A mid-Atlantic state, Maryland’s history is very long with many types of cultural groups contributing to the state over the centuries. Starting with the Native American Indians, the region offered forests with game and water for fish and oysters. Their native villages and settlements started appearing and their social structures increased in complexity over the centuries. Numerous tribal groups, such as the Yaocomicoes, Nanjemoys, Piscatways, Shawnee, Annemessex, Nanticokes and Choptanks flourished in the area. After the Europeans arrived with their infectious diseases was when the population of Indians decline severely. By 1740s the last major remaining tribe, the Shawnees, moved out of western Maryland lands for locations in the mid-west.
In 1608, the English John Smith came into Maryland’s Chesapeake Bay. The Province of Maryland was established by the English in 1632 and the first 150 Irish and English settlers arrived on Maryland lands. It remained a province until Maryland broke with England during the American Revolutionary War of 1776. In its early colonial period, colonial period, the southern and eastern portions of the Province continued in their tobacco economy, but as the revolution approached, northern and central Maryland increasingly became centers of wheat production. In the early to mid- 1700s there was a push westward in Maryland, especially to develop farmlands.
The earliest settlers in the 1600s to the Maryland colony was predominantly Roman Catholics. It eventually increased as a destination for English Catholics and had the highest percentage of Catholics among the English colonies. Maryland was also where the English government sent tens of thousands of British convicts.
In the early years many settlers came over as indentured servants, working for another person who paid their passenger across the Atlantic. There were also African slaves brought to Maryland to work as laborers in the tobacco fields. Some Africans were allowed to earn their freedom just like the white indentured servants.
The Protestant Pennsylvania colony sometimes had conflicts with the Catholic Maryland colony. As a solution and to set a definite border, in 1750 two surveyors, marked out the accepted border, to be known as the ‘Mason-Dixon Line.’
In studying Maryland genealogy, the colony became also a major resettlement for the Protestant Mennonites of Germany in the 1730s. They were referred to as ‘Pennsylvania Dutch.’ They emigrated from Germany and Switzerland. The term ’dutch’ was really ’Deutsch’ meaning German. Those who had first settled in the southern end of Pennsylvania later moved into the central and western lands of Maryland and were farmers.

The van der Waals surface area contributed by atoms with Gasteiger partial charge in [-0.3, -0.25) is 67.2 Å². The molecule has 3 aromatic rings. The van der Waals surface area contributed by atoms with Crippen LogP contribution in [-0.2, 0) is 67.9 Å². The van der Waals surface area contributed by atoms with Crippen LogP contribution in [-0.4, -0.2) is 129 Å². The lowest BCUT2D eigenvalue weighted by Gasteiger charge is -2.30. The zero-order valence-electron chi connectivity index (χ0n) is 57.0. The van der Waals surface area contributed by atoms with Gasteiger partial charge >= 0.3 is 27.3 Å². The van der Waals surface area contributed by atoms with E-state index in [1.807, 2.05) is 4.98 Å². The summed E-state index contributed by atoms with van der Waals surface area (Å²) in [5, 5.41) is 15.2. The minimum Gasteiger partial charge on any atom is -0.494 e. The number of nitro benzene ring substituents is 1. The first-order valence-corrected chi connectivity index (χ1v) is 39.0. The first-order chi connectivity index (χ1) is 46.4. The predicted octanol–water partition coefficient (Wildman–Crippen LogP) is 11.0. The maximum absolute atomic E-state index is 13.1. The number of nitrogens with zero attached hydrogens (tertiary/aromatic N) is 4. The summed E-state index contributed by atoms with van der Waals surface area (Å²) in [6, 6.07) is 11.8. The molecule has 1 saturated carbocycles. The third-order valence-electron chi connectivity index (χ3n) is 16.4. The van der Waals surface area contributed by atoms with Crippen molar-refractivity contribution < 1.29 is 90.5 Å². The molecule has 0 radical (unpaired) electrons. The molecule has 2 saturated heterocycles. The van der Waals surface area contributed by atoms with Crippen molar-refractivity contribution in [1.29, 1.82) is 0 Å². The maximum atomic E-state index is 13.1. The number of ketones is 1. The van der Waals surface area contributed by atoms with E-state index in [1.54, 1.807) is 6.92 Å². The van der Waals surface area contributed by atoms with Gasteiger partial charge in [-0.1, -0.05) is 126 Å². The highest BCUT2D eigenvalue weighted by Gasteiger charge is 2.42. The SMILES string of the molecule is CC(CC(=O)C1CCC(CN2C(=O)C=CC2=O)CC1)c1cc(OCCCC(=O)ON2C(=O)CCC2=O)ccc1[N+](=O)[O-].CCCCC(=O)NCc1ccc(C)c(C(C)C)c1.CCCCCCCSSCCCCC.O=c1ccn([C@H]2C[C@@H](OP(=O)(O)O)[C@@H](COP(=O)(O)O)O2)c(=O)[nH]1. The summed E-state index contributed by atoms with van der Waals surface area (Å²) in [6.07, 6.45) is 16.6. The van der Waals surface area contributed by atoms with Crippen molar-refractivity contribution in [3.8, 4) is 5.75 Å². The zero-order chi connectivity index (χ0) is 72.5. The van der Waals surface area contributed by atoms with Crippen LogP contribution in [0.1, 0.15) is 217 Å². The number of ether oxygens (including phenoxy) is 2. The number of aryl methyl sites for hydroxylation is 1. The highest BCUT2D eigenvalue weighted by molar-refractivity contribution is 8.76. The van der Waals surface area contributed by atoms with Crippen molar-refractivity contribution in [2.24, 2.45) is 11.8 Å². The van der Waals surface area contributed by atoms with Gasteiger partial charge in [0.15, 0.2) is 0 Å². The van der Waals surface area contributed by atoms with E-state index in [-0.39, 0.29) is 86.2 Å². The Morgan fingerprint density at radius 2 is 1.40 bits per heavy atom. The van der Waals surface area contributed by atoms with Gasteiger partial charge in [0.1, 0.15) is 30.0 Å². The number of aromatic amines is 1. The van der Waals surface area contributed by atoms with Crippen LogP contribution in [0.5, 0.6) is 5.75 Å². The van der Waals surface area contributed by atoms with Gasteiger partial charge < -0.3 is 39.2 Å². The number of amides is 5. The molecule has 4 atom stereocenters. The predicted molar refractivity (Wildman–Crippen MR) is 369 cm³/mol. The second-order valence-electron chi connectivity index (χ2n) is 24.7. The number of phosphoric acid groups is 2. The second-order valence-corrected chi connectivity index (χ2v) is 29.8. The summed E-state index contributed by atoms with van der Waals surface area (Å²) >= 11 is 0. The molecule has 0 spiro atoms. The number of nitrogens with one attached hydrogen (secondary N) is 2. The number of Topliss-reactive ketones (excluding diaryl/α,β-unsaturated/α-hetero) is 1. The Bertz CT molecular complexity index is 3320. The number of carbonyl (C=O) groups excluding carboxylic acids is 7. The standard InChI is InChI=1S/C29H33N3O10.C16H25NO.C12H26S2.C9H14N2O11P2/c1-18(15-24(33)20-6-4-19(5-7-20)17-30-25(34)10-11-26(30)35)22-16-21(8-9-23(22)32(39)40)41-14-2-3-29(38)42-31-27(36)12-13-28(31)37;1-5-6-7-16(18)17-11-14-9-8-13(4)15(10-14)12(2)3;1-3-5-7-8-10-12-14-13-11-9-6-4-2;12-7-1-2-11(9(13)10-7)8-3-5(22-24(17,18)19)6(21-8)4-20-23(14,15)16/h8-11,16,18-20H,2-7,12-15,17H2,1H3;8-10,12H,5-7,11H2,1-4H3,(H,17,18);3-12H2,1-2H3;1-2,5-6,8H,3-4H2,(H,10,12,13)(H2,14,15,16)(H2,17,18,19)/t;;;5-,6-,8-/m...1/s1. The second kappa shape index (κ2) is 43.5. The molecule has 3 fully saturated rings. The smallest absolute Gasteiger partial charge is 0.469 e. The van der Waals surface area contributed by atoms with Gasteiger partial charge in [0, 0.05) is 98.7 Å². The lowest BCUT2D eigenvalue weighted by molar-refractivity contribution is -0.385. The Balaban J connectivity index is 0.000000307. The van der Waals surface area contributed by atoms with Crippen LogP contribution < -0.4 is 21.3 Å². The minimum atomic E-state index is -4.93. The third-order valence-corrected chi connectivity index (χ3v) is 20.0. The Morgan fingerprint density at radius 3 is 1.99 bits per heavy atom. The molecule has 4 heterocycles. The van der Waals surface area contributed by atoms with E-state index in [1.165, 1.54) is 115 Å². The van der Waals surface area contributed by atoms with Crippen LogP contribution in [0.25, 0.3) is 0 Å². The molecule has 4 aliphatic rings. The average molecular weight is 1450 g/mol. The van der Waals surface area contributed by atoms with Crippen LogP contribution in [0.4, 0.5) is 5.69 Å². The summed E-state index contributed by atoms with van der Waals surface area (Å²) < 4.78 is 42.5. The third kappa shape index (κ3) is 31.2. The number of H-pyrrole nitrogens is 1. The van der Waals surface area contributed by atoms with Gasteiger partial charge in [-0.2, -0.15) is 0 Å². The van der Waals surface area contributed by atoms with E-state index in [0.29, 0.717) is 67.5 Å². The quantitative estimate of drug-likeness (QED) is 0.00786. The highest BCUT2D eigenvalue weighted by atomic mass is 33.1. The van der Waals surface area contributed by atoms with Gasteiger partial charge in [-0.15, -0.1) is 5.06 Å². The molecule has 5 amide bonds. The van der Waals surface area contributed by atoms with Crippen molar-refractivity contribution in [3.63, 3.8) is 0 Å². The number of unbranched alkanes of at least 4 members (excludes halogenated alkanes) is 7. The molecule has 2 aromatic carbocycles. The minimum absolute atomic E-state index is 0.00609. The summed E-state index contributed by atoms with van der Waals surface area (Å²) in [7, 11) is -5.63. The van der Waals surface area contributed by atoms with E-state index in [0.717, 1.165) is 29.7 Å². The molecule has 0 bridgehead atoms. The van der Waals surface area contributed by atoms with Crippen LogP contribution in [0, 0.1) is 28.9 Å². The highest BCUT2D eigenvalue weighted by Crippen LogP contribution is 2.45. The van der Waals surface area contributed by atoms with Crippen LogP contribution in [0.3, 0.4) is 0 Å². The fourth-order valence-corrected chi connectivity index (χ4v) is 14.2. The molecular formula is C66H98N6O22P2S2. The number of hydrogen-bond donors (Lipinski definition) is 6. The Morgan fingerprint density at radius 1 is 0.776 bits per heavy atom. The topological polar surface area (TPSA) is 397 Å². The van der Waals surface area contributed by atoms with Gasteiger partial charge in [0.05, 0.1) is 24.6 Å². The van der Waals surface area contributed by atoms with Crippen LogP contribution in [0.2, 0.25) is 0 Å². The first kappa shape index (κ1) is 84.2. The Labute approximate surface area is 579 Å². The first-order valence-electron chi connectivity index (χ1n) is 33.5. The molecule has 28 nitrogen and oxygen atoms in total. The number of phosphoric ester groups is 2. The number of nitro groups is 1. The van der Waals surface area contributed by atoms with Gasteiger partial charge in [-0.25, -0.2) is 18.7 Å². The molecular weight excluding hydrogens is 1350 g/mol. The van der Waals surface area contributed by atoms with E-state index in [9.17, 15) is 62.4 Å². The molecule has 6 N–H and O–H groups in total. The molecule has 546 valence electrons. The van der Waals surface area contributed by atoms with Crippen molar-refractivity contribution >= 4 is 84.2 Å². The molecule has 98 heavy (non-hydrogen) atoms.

During the American Revolutionary War, Maryland was very active with many of its citizens active soldiers. It also had a high number of those with German heritage, rough 20,000. On February 2, 1781, Maryland became the 13th state of the new nation.
In 1790 the population of the state was about 319,700 citizens. By 1820 the population had increased to 407,300. There were 687,000 people in Maryland by 1860. With the Port of Baltimore figured into Maryland genealogy, the region has been a major entrance for immigrates to America, with many settling in Maryland.
By 1860, Maryland’s free African-American population comprised 49 percent of the total of African-Americans in the state. Maryland was a border state during the Civil War with approximately 77 percent of the Maryland soldiers joining the Union side and the rest for the Confederacy.
The ethnic background of most of Maryland is that of German, representing about 16 percent of today’s population. The Irish and English together are 20 percent. There is a strong Italian population in the eastern side of Maryland, which represents 5 percent of the state.
In recent years, more Asians have settled in Maryland. Those with Korean, Filipino and Taiwanese ancestries make up 5.3 percent of the population. African-Americans are 29 percent and Hispanics as a growing population represents 5 percent in Maryland. The state has a total population in 2009 of about 5.7 million people.
Occupations for Marylanders involved commercial fishing, centered in Chesapeake Bay, service industries (governmental oriented), agriculture and manufacturing include electronics, computer equipment and chemicals.